No two trips are the same. If this statement is true when traveling internationally, it is a steely reality of travel in Israel-Palestine. Embracing this truth can be scary. However, if attempted, it can free the curious explorer from the tyranny of the timetable. What is more, it suggests another, perhaps wiser, tack: stop dictating and begin engaging a culture other than your own.
When contacted by an individual who is exploring travel possibilities, I try to avoid the frontal approach and begin with more revealing questions. Why do you want to go there? What do you hope to gain as a result? What kinds of experiential goals do you have? What spiritual aim is behind your request? What is the best strategy to get you there? Thinking through these kinds of questions should happen before you pack your socks.
Once these ideas are out in the open, I work with travelers to meet the goals they have set for themselves. This is why no two trips are the same: no two travelers are the same! Some of our group leaders embrace the traditions that fill nearly every valley, hill, rock, and church in this antique land. In this case, we meditatively walk the Via Dolorosa and pray on the shore of the Sea of Galilee. Other group leaders prefer an academic approach; they wish to understand not just the detail of the biblical narratives, but the geographical and archaeological folds that curl around the text. Some outdoorsey-adventuresome types want to camp where Paul slept, hike where Jesus walked, and scuba-dive where Paul sailed! We do that too! More realistically, most first timers in Israel/Palestine want a little bit of everything: it is a sampler platter!
I thought it might be helpful to offer a schedule from a trip that we have planned for this coming summer. Realize that this itinerary was only partly produced by me. It was also produced by a tour leader who is seeking to meet a very specific set of goals for a particular group of people in a twelve day package. Take a look and let me know what you think. If it sounds like an experience that runs parallel with your own goals, maybe you should join up? Give me a holler. If, on the other hand, it prompts thoughts about another kind of trip or other kinds of goals, let me hear those as well.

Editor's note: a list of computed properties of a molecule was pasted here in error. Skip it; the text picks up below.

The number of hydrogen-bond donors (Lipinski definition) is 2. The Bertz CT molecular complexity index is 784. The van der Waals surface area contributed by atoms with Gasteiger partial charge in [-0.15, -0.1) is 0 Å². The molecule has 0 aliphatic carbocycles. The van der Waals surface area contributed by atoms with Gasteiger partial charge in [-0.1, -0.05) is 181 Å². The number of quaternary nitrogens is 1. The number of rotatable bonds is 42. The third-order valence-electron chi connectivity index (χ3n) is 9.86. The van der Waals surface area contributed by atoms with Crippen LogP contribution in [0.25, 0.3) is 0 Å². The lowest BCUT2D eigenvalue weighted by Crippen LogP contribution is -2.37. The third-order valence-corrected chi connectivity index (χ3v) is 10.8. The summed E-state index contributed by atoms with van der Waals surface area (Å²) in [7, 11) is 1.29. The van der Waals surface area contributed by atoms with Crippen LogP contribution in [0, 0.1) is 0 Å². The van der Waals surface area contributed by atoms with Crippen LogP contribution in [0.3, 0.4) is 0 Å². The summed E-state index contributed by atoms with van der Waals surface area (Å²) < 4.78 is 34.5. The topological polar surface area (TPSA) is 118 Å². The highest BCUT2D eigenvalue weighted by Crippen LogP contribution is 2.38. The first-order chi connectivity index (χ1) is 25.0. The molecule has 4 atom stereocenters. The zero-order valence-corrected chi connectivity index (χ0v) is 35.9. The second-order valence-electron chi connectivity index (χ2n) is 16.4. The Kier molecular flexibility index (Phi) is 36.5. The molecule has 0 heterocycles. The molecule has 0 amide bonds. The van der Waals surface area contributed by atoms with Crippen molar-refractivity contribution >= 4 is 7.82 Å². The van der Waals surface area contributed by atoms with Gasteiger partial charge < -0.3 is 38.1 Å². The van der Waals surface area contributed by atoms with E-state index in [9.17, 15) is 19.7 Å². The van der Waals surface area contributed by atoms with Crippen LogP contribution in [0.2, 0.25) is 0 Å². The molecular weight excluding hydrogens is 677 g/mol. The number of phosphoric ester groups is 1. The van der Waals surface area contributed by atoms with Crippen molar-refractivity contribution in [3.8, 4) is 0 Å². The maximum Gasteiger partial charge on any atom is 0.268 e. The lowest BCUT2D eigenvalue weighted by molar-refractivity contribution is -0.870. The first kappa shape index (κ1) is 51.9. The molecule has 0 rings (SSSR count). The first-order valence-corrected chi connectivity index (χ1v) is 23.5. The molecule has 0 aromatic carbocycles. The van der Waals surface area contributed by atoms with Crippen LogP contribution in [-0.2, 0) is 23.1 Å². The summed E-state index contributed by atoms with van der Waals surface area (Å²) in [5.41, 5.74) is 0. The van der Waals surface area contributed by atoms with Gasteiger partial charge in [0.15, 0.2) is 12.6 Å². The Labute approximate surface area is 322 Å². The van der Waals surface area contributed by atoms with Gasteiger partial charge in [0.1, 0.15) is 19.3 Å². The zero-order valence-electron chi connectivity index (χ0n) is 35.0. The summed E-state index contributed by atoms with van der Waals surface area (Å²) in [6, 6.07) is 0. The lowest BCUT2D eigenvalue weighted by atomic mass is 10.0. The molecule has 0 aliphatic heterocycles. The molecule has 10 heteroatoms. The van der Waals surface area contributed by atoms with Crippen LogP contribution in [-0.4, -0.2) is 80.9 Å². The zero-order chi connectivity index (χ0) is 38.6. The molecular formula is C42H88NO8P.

Here it is.
Days 1 & 2 – Travel days
Depart USA and transfer to hotel on the Mediterranean Sea. Stroll on the beach after dinner!
Day 3 – Caesarea, Muhraqa, Megiddo
Two spectacular sites frame the beginning of our tour. The first is associated with the New Testament period, the second, with the Old Testament period. Caesarea-by-the-Sea, or “Caesar City,” was built as the imperial center of the Roman government. Its harbor, theater, and marbled streets signal the arrival of foreign occupation in the region, and, not surprisingly, the beginning point for Christianity in the Gentile world. The second site of the day is Tell Megiddo, an ancient command post of the northern Heartland. Many battles were waged here including those of Israelite kings and Egyptian pharaohs. These two cities will be used as a lens to introduce the land, its history and its interpretation. Overnight in Tiberias.
Day 4 – Nazareth (Church of Annunciation), Sepphoris, Nazareth Village, Christian Holyland Foundation
Spend a day in the rolling hills of Galilee visiting sites and people connected to the ministry of Jesus. Stops include the Church of the Annunciation in Nazareth, a structure built over the ancient village where Jesus spent his boyhood years. Nearby is Sepphoris, another stop of interest for the student of the New Testament. Here are the ruins of a great Roman city, a capital of the Galilee, and a place where Jesus and Joseph may have worked as carpenters. Part of our day will also include a walking tour of Nazareth Village, an attraction that offers a living display of the life, times, and teachings of Jesus. Finally, visit with contemporary Arab believers and learn about how the ministry of Christ continues in Galilee right up to our own day. Overnight in Tiberias.